What’s Said When You Don’t Know What’s Being Said

I can remember my first day in Cili.  Or maybe it was my second day.  Regardless of whether it was the first or second day, I can remember one event that I would see repeated throughout my experience.  Mr. Huang, NOT our liaison (despite what we had initially believed), came and picked Jon and I up to take us to the mail office.  Jon had about 8 packages.  I had 0.  So Mr. Huang arrived to take us, and after scraping the side of his car along the gate in front of our house, we took off for Jon’s packages.

When we got there, we were escorted up the back staircase and down a dark, deserted hallway.  Then we were brought into an office that looked like a small room designed to look like a warehouse.  There were boxes scattered throughout and maybe 2 people sitting in spinny chairs.  The people turned, surprised to see us, and Mr. Huang began talking to them.  Richard, who was our liaison, was there to translate for us and let us know what was happening.  Well, that’s what he was supposed to do….

This is the conversation we anticipated:

“Hi, what are you here for?”

“The Americans over there have some packages they need to pick up.”

“Oh, packages.  From America, you say?”

“Yes.  Do you have them?”

“Yes, we keep our packages from foreign countries in the other room.  Let’s go get them.”

* This is the type of conversation that should have taken place.  Or this is the type of conversation one would expect.  No need for complications.  How many foreign packages could they get?  We were the only foreigners in the town…  but that’s not what happened.  On the contrary, Jon and I sat there as a fifteen minute conversation burst to life.  After so long, we tried to imitate the conversation in English with what could possibly be happening:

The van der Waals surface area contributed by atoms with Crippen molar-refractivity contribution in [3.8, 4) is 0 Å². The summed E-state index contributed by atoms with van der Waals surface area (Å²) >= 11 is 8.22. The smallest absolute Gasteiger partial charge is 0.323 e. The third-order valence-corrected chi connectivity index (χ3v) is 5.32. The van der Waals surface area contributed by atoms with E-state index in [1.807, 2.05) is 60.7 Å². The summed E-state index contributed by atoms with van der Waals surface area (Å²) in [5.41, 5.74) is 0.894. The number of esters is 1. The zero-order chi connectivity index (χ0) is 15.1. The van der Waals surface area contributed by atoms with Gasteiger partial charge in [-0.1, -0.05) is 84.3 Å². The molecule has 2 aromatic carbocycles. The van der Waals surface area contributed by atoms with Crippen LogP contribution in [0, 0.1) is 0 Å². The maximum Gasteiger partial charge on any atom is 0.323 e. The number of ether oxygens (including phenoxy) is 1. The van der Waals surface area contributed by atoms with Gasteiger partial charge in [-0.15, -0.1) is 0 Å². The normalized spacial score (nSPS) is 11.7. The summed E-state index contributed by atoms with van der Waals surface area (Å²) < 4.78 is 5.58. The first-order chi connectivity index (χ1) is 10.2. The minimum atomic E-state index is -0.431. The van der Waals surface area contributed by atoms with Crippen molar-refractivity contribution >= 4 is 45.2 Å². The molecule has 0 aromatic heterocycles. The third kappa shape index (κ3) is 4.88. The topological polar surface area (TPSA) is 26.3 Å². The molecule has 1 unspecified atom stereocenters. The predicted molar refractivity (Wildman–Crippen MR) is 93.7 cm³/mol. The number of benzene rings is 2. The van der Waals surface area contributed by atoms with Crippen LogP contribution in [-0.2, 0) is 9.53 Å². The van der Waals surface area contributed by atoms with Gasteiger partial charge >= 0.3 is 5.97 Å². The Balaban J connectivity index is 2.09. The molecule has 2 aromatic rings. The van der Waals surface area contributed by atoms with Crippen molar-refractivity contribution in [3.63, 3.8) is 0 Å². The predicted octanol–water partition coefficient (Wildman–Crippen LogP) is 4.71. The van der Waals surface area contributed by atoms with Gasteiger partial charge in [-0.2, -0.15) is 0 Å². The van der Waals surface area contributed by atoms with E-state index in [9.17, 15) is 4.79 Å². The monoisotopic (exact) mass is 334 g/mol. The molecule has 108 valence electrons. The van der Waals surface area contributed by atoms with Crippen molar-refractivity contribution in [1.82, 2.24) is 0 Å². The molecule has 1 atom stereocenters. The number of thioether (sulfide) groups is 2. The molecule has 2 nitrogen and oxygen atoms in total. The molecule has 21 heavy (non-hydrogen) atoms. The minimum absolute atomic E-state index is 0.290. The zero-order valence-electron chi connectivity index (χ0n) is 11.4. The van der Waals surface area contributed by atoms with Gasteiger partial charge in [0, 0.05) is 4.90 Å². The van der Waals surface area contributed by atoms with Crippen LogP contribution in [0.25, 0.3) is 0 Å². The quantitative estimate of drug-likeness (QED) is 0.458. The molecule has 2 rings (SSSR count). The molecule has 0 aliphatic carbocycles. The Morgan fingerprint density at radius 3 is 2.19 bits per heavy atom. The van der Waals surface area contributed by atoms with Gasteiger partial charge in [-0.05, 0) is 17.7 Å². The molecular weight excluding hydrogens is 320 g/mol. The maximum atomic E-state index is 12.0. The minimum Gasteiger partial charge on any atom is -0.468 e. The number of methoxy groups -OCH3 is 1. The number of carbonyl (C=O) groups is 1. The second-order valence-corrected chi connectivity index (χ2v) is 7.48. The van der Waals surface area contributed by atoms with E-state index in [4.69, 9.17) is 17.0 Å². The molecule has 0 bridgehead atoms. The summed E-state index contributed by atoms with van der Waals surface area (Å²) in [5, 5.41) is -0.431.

“The weather sure is nice outside, don’t you think?” asked the worker (Jon).

“Yes, but what about the packages?” Mr. Huang (me).

“Oh yeah.  We may or may not have those.”


“We need your identification.”

“My identification?”

“And their identifications.”

“Okay.  Here they are.”

“Okay.  How many packages are here?”

“You have the packages.  We don’t know.  Can’t you get them for me?”

“No.  We need to know the specific number.”

…Jon and I got bored.  The real conversation was able to outlast our pathetic attempt at making out what they could possibly be discussing.  Everything was said with a straight face and with an air of importance.  But the thing was…they weren’t saying about one sentence each.  It was almost as if they were exchanging anecdotes.

“Richard, what is going on?”

“They are discussing the packages.”

“Seriously, what can they possibly be saying.  Either they are here or they aren’t.”

They were there.  And we got them.  After thirty minutes of unnecessary conversation.  Throughout the rest of the year, we would constantly fall upon situations that took way longer than needed.  At the supermarket, at the bank, at the cell phone store…anywhere.  I mean, banks in China are always packed, and I don’t think it’s because they have an extraordinary number of customers per day.  It’s clearly the result of a 1,000 word minimum requirement per interaction.

One day I will understand more Chinese.  Hopefully.  And I will understand what it is they can possibly be talking about.

Jon and I would often give very specific instructions.  Brief instructions.  Easy to follow.  For example:  Jon wanted to put American money into his bank account in the form of Chinese money.  After a 30 minute conversation, the money was put into his account in the form of American money that he could not see or access from an ATM.  Why in God’s name would he ever want money that he couldn’t access?  And after thirty minutes of conversation, why wasn’t this one detail discussed.  It wasn’t too complicated.

Oh well.  Until I know more Chinese, I’ll only be able to imagine what is being said.

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